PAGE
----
Case 89 is the only ISAF Case on this, and stemmed from a situation in, I believe, the 1996 Olympics where a top finishing 470 crew, I believe, was wearing a camelback garment with a water bottle inserted, with a drinking tube attached. The crew was protested for breaking rule 61.1(a) (equivalent to rule 43.1(a) in the current book). The crew claimed the purpose of wearing the garment was to provide hydration during the race which otherwise was very difficult as the crew was on the wire most the race. The protestor claimed the purpose of wearing the garment was to increase the sailor's weight. The Jury could not bring itself to DSQ the boat, but soon after the Games, Case 89 was published, with the intent to ban the wearing of clothing or equipment that had the effect of increasing the sailor's weight when it was not otherwise necessary to wear that garment. ISAF's opinion was that crews could find a way to put a water bottle in the boat and get drinks from it during the race without wearing it. ISAF also realized that windsurfers could not realistically drink water while racing unless wearing it, so they are allowed to, by exception to the rule in their Appendix B.

Case 89

Question: Does rule 43.1(a) permit a competitor to wear or otherwise attach to his person a beverage container while racing?

Answer: No. Except on a windsurfer or a kiteboard, there is no necessity for such a practice, and therefore its primary purpose must be considered to be to increase the competitor’s weight. (Note that rules B4 and F4 modify rule 43.1(a) for windsurfing competition and kiteboard racing.)

So back to your Case 3, if the sailor truthfully wore the extra layer so their weight would be increased, then they broke 43.1(a). But if it was necessary for them to wear the extra layer to stay warm, and the additional weight of the extra garment increased their weight, that to me doesn't break rule 43.1(a). But, if they intentionally wear that extra layer on the outside of their other gear, and they let it get soaked such that it increases their weight when they could have worn it inside a waterproof spray top, etc., then I'd be more inclined to say the sailor wore that extra layer for the purpose of increasing their weight, and broke rule 43.1(a). Otherwise they would have made the effort to keep that layer dry in order to stay warmer.


The Case 3 grey area causes me concern. It seems that two sailors could be wearing the exact same clothing but for different reasons and one would be legal and the other illegal. So ... following a suggestion by Dave, I joined the Scuttlebutt Sailing Club (an organization that is a member of US Sailing) and have asked them to submit a revised set of hypotheticals to US Sailing for an official interpretation. Not only is anyone seeking membership with Scuttlebutt automatically accepted, but membership is free. My kind of sailing club. And when I asked them if they'd be willing to submit the hypotheticals to the US Sailing Appeals Committee on my behalf, they immediately agreed to help. To be continued ...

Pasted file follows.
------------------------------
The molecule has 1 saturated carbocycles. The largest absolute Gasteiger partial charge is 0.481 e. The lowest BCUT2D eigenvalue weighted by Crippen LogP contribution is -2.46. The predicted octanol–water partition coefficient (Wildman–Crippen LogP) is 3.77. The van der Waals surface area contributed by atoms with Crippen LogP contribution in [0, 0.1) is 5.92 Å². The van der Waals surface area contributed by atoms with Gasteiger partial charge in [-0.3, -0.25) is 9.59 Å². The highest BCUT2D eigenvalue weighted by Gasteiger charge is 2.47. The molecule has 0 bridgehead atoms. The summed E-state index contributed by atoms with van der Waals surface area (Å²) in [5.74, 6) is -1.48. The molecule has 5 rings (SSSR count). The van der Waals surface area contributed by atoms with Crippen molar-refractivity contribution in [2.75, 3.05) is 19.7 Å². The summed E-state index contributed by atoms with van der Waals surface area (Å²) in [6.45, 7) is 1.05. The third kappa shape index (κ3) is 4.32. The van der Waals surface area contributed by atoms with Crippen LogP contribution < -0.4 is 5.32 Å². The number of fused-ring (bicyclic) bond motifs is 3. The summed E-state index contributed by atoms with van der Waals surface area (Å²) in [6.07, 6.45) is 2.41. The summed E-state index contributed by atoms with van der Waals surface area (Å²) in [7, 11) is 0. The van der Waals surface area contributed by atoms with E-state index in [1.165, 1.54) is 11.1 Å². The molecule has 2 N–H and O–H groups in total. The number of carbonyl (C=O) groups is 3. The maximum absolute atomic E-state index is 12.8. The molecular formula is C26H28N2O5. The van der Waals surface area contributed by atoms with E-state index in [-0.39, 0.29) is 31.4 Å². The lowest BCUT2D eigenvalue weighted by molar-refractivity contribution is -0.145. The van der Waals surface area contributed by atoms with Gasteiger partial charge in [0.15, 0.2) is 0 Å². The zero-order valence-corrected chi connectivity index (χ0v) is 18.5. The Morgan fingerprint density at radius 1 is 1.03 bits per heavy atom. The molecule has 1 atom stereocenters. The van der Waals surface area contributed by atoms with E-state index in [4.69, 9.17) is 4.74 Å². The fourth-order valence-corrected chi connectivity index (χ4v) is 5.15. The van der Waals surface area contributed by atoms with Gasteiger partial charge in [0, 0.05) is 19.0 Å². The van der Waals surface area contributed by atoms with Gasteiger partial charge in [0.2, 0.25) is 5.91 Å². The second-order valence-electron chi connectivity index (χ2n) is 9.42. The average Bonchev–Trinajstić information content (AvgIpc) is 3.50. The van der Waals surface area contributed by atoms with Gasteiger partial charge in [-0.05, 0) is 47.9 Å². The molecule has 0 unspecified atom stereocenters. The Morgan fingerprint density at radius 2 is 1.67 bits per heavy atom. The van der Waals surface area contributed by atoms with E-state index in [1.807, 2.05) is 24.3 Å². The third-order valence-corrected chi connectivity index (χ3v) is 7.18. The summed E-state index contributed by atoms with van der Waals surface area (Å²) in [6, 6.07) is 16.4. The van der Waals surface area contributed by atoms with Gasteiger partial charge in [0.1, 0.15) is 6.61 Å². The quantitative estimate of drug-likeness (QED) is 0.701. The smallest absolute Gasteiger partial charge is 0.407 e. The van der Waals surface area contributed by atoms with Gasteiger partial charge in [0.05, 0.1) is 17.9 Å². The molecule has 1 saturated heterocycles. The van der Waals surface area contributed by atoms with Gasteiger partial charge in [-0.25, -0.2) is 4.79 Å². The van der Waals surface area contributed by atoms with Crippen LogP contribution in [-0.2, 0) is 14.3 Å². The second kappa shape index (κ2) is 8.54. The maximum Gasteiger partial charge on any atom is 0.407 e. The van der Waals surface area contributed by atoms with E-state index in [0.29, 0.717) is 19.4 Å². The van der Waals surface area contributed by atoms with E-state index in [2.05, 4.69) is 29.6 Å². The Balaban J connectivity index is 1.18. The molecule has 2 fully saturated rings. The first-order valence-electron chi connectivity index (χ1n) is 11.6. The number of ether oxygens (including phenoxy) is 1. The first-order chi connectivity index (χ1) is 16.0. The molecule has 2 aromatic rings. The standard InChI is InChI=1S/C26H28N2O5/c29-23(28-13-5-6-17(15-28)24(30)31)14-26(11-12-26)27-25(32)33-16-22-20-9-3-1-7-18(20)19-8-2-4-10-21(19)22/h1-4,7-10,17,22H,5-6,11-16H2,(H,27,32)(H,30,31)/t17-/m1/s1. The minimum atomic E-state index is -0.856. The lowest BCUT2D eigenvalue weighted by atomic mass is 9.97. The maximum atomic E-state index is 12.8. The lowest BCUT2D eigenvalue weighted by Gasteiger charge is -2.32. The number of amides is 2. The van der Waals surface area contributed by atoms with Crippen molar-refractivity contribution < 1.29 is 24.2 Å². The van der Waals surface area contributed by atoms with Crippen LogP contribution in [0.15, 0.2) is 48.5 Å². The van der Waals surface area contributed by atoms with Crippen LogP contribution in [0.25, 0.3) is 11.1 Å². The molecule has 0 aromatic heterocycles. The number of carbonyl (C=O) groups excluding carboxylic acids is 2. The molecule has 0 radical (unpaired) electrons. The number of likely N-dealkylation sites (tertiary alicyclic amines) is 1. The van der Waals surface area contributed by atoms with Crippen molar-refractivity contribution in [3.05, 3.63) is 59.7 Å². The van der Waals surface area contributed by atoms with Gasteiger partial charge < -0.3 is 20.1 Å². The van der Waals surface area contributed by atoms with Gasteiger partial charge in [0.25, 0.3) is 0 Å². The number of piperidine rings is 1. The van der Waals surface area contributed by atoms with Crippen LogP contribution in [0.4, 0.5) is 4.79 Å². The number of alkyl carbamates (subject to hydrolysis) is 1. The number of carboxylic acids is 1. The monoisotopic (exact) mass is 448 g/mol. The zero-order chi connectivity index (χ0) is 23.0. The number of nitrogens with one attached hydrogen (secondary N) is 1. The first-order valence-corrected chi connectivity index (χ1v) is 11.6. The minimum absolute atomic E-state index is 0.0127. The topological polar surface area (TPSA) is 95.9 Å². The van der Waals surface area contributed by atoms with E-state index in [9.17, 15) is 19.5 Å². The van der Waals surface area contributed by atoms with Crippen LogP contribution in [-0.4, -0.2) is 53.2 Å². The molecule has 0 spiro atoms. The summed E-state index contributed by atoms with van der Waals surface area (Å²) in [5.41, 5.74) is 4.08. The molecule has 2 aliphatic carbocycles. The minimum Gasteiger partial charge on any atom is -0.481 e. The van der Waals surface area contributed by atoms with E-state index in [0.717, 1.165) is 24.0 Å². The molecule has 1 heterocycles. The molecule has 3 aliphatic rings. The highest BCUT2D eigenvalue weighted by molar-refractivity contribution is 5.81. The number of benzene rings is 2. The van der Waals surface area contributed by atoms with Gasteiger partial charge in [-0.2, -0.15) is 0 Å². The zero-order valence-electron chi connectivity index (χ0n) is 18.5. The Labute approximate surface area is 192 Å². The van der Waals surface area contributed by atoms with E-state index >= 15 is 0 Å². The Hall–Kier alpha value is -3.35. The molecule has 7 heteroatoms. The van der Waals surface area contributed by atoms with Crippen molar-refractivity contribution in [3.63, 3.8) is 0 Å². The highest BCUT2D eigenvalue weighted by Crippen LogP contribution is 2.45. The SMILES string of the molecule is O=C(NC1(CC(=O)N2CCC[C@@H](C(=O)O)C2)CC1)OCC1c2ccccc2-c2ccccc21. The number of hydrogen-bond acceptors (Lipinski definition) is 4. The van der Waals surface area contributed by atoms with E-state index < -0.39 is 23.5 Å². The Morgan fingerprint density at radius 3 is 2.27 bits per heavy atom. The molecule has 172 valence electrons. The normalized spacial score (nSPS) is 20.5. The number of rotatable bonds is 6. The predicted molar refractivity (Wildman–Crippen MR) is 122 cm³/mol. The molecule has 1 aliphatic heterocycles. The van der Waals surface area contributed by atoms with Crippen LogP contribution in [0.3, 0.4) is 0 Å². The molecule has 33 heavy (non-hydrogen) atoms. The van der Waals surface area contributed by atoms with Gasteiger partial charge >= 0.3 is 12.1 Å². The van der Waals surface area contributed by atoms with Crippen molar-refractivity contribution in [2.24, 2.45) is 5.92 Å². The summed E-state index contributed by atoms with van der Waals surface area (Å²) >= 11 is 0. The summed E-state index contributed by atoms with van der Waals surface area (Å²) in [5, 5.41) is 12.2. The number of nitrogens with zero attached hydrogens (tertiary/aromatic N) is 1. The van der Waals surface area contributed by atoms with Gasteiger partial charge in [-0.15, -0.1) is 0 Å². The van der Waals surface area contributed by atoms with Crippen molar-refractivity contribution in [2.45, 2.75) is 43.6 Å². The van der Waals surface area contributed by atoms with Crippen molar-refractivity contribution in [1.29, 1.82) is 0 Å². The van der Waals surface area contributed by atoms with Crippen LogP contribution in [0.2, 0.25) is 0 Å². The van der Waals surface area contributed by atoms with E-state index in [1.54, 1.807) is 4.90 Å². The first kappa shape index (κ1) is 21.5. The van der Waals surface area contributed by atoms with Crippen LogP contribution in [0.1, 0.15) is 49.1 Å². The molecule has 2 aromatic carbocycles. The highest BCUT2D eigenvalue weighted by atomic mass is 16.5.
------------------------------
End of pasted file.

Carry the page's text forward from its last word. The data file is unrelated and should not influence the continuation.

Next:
1. Great to read such a clear and reasoned explanation from someone of Dave Perry's status, seemingly in support of the arguments posed by your occasionally unpopular assorted anonymous posters (case 2).The key question remains why did Doug choose to wear a 'heavy when wet' sweater? Only Doug will know the truthful answer to this. Given that he initially indicated that his intention was to solely increase his weight, only to then amend this to 'adding warmth as well' when a couple of anonymous posters questioned the legality of this, before deleting the blog altogether, it would seem reasonable to question your previous statement that Doug had no idea he was breaking 43.1a at the outset. As said though, only he will truly know. Meanwhile, very useful indeed to have DP explain this in such detail. Not sure there is much more to say unless the US sailing appeals committee are able to read people's minds as to their true intent! Thankyou Dave Perry.

    1. The exercise was very educational. I believe Dave has alluded to a situation where it is possible for two people to wear the same clothing for different reasons but in those situations a protest or appeals committee may ultimately look at numerous factors (weather conditions, etc.) to determine what they believed the intent to be regardless of what the sailor said.

      In Doug's case, one simple question determines the intent, would he have worn the shirt in warmer conditions with the same wind? His answer is no. He knew when shopping for gear that the conditions would be colder than what he was accustomed to and he went specifically looking for a shirt that was identical to what he'd seen a multi-world champion wear year after year. He was copying the actions of a mentor. There was no intent to do anything illegal or gain any advantage.

      However, since Doug writes a blog and shares whatever he knows, learns and tries, that action subjects him to a higher level of scrutiny than his competitors. Not exactly fair but nevertheless a choice he has made. Since others might read his blog and copy his actions, it also subjects him to a higher standard of clean sailing and he should leave no room for doubt (which has been expressed). As such, he made another effort to right the situation and contacted the ILCA and asked to RAF for the two races affected (one was already a drop). The response he finally received was that it wasn't possible to do so. Any protest would have to be raised during the event and not after and the same goes for any request to RAF. I honestly do not know the rules on whether there is a time limit to RAF but I do know that in the world according to the ILCA, Doug's scores will not change.

      His journal will go back up soon and the wearing of the shirt will be elaborated on for purposes of anyone who might copy him.

  2. I congratulate you Doug on contacting the ILCA and asking to be scored RAF for those two races.

    Given Dave Perry's opinion on Case 3 and what you initially wrote on your blog about your intention in wearing the shirt, then it was the honorable thing for you to do.

    Well done Sir!

  3. Doug's policy is to avoid the room at all costs, even when he thinks he's right. Protest by blog comment is a new twist requiring a new policy ...

    We went to a wedding this past weekend and the minister gave the bride and groom the 5 and 4 most important words for a happy marriage. The husband's 5 words are "I'm sorry I was wrong" and the wife's 4 words were "What is your opinion?" to which the husband should always answer "I'm sorry I was wrong".

    I meant to pursue the whole rule interpretation a little further but I've been heavily distracted from all things related to sailing for a couple of months (and unfortunately have swallowed alot of Doug's time too). We haven't even had a chance to put Doug's journal for France back up. Hopefully, we'll get to it before we leave for Canada.